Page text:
plaza

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pla·za

 (plä′zə, plăz′ə)
n.
1. A public square or similar open area in a town or city.
2.
a. A widened roadway forming the approach to tollbooths on a highway.
b. A parking or service area next to a highway.
3. A shopping center.

[Spanish, from Vulgar Latin *plattea, from Latin platea, broad street; see place.]

plaza

(ˈplɑːzə; Spanish ˈplaθa)
n
1. (Human Geography) an open space or square, esp in Spain or a Spanish-speaking country
2. (Commerce) chiefly
a. a modern complex of shops, buildings, and parking areas
b. (capital when part of a name): Rockefeller Plaza.
[C17: from Spanish, from Latin platēa courtyard, from Greek plateia; see place]

pla•za

(ˈplɑ zə, ˈplæz ə)

n., pl. -zas.
1. a public square or open space in a city or town.
2. a complex of stores, banks, movie theaters, etc.; shopping center.
3. an area along an expressway where public facilities, as service stations and rest rooms, are available.
[1675–85; < Sp < Latin platea street < Greek plateîa broad street. See place]
ThesaurusAntonymsRelated WordsSynonymsLegend:
Noun1.plaza - a public square with room for pedestriansplaza - a public square with room for pedestrians; "they met at Elm Plaza"; "Grosvenor Place"
public square, square - an open area at the meeting of two or more streets
2.plaza - mercantile establishment consisting of a carefully landscaped complex of shops representing leading merchandisersplaza - mercantile establishment consisting of a carefully landscaped complex of shops representing leading merchandisers; usually includes restaurants and a convenient parking area; a modern version of the traditional marketplace; "a good plaza should have a movie house"; "they spent their weekends at the local malls"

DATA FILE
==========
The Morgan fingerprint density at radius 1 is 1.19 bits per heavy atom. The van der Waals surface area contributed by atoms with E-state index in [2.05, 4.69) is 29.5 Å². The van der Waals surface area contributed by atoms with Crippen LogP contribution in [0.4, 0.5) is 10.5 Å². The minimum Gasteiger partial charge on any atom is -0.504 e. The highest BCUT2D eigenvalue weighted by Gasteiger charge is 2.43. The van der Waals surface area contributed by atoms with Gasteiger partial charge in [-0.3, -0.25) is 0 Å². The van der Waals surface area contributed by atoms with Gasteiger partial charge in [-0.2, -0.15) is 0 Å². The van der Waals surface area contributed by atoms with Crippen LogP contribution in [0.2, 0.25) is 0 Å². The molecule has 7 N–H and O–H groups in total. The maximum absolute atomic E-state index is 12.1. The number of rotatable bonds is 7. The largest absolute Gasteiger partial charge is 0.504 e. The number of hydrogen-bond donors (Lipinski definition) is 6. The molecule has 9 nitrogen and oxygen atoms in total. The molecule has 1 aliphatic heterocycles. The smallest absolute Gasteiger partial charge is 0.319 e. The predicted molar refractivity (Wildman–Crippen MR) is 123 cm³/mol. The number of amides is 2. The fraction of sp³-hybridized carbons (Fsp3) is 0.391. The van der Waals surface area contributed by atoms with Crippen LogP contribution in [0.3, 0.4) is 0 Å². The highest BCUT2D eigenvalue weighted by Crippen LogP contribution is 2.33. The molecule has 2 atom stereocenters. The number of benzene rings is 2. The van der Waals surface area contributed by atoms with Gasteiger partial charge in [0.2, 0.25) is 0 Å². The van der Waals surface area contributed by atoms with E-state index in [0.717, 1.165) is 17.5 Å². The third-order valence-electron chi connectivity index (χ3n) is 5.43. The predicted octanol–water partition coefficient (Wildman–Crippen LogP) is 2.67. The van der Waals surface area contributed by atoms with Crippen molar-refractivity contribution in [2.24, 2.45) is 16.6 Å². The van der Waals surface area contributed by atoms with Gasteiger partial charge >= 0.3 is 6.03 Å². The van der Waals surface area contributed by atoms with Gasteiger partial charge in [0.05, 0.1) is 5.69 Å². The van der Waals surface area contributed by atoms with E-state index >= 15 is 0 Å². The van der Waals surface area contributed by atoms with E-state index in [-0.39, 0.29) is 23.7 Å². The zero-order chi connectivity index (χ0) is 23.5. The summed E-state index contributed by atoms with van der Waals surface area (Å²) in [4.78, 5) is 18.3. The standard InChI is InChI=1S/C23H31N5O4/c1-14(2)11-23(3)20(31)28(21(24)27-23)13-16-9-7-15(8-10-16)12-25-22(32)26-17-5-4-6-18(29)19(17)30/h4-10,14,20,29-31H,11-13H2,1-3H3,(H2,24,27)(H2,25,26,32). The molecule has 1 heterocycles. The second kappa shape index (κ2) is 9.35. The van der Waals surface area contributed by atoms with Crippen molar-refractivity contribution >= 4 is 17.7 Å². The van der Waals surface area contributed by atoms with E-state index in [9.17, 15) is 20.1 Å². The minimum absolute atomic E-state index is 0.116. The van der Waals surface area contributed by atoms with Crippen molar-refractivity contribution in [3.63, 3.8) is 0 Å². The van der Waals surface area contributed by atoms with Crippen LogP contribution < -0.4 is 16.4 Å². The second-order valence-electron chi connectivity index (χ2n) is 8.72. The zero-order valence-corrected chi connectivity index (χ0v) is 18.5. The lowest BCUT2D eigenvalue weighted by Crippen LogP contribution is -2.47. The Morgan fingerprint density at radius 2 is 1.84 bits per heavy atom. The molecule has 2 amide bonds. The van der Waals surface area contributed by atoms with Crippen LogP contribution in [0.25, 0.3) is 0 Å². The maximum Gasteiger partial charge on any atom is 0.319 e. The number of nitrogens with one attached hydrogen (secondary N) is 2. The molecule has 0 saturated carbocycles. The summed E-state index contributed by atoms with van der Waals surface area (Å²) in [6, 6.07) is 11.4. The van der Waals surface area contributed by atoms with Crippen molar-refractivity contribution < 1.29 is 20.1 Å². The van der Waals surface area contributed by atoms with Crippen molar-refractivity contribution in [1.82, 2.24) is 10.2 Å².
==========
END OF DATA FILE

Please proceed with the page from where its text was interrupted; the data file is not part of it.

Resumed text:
food court - an area (as in a shopping mall) where fast food is sold (usually around a common eating area)
mercantile establishment, outlet, retail store, sales outlet - a place of business for retailing goods
Translations

plaza

[ˈplɑːzə] N
1. (= public square) → plaza f
2. (US) (= motorway services) → zona f de servicios; (= toll) → peaje m

plaza

nPiazza f; (US: = shopping complex) → Einkaufszentrum or -center nt
References in classic literature ?
Four months ago they had left the straggling street thronged with busy citizens--groups at every corner, and a chaos of merchandise and traders in the open plaza or square beside the Presbyterian church.
If only it were possible to assemble the hundred or more telephone buildings of New York in one vast plaza, and if the two thousand clerks and three thousand maintenance men and six thousand girl operators were to march to work each morning with bands and banners, then, perhaps, there might be the necessary quality of impressiveness by which any large idea must always be imparted to the public mind.
That," said the galley slave, "is like a man having money at sea when he is dying of hunger and has no way of buying what he wants; I say so because if at the right time I had had those twenty ducats that your worship now offers me, I would have greased the notary's pen and freshened up the attorney's wit with them, so that to-day I should be in the middle of the plaza of the Zocodover at Toledo, and not on this road coupled like a greyhound.
Toward the center of the city was a large plaza, and upon this and in the buildings immediately surrounding it were camped some nine or ten hundred creatures of the same breed as my captors, for such I now considered them despite the suave manner in which I had been trapped.
The green hordes that use these deserted cities seldom occupy more than a few squares about the central plaza, and as they come and go always across the dead sea bottoms that the cities face, it is usually a matter of comparative ease to enter from the hillside.
Nestled in a deep valley lay a city of Martian concrete, whose every street and plaza and open space was roofed with glass.
Above the central plaza it stopped, slowly settling Marsward.
Look," he said, and pointed a black forefinger toward the end of the village street where a wider space between the huts left a sort of plaza.
The messenger led me through the labyrinthine alleys to an open plaza near the center of the village.
As they approached it, Bradley saw that it was a huge building rising a hundred feet in height from the ground and that it stood alone in the center of what might have been called a plaza in some other part of the world.
What I see is the Cafe Venus, on the plaza of Santiago, where one hot night I drank and talked with a dying consumptive.
It is a most quiet, forlorn, little town; built, as is universally the case in these countries, with the streets running at right angles to each other, and having in the middle a large plaza or square, which, from its size, renders the scantiness of the population more evident.